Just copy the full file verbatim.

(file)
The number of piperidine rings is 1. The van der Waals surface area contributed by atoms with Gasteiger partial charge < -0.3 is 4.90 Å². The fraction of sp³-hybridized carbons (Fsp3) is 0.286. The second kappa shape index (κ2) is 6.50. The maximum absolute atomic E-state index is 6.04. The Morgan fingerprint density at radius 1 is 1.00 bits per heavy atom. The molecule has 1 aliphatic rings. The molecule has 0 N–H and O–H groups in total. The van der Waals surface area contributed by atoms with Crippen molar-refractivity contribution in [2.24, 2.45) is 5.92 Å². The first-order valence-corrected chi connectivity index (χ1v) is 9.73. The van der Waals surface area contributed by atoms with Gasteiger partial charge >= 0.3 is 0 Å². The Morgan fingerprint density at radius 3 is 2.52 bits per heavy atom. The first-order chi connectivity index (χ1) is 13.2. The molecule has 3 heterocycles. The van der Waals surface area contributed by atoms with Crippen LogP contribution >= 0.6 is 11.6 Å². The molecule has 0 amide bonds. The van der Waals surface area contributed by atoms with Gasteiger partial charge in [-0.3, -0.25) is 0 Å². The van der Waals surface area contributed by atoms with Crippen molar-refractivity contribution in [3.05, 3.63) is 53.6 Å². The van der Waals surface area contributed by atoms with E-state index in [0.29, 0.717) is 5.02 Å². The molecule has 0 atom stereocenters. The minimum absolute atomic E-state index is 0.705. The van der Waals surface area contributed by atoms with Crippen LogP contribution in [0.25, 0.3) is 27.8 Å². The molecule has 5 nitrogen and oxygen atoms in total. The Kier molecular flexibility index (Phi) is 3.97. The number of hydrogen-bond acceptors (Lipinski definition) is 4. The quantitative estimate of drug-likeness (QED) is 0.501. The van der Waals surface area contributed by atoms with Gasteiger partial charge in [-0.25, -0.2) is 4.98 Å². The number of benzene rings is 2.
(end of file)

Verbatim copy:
The number of piperidine rings is 1. The van der Waals surface area contributed by atoms with Gasteiger partial charge < -0.3 is 4.90 Å². The fraction of sp³-hybridized carbons (Fsp3) is 0.286. The second kappa shape index (κ2) is 6.50. The maximum absolute atomic E-state index is 6.04. The Morgan fingerprint density at radius 1 is 1.00 bits per heavy atom. The molecule has 1 aliphatic rings. The molecule has 0 N–H and O–H groups in total. The van der Waals surface area contributed by atoms with Crippen molar-refractivity contribution in [2.24, 2.45) is 5.92 Å². The first-order valence-corrected chi connectivity index (χ1v) is 9.73. The van der Waals surface area contributed by atoms with Gasteiger partial charge >= 0.3 is 0 Å². The Morgan fingerprint density at radius 3 is 2.52 bits per heavy atom. The first-order chi connectivity index (χ1) is 13.2. The molecule has 3 heterocycles. The van der Waals surface area contributed by atoms with Crippen LogP contribution >= 0.6 is 11.6 Å². The molecule has 0 amide bonds. The van der Waals surface area contributed by atoms with Gasteiger partial charge in [-0.3, -0.25) is 0 Å². The van der Waals surface area contributed by atoms with Crippen molar-refractivity contribution in [3.05, 3.63) is 53.6 Å². The van der Waals surface area contributed by atoms with E-state index in [0.29, 0.717) is 5.02 Å². The molecule has 0 atom stereocenters. The minimum absolute atomic E-state index is 0.705. The van der Waals surface area contributed by atoms with Crippen LogP contribution in [0.25, 0.3) is 27.8 Å². The molecule has 5 nitrogen and oxygen atoms in total. The Kier molecular flexibility index (Phi) is 3.97. The number of hydrogen-bond acceptors (Lipinski definition) is 4. The quantitative estimate of drug-likeness (QED) is 0.501. The van der Waals surface area contributed by atoms with Gasteiger partial charge in [-0.25, -0.2) is 4.98 Å². The number of benzene rings is 2.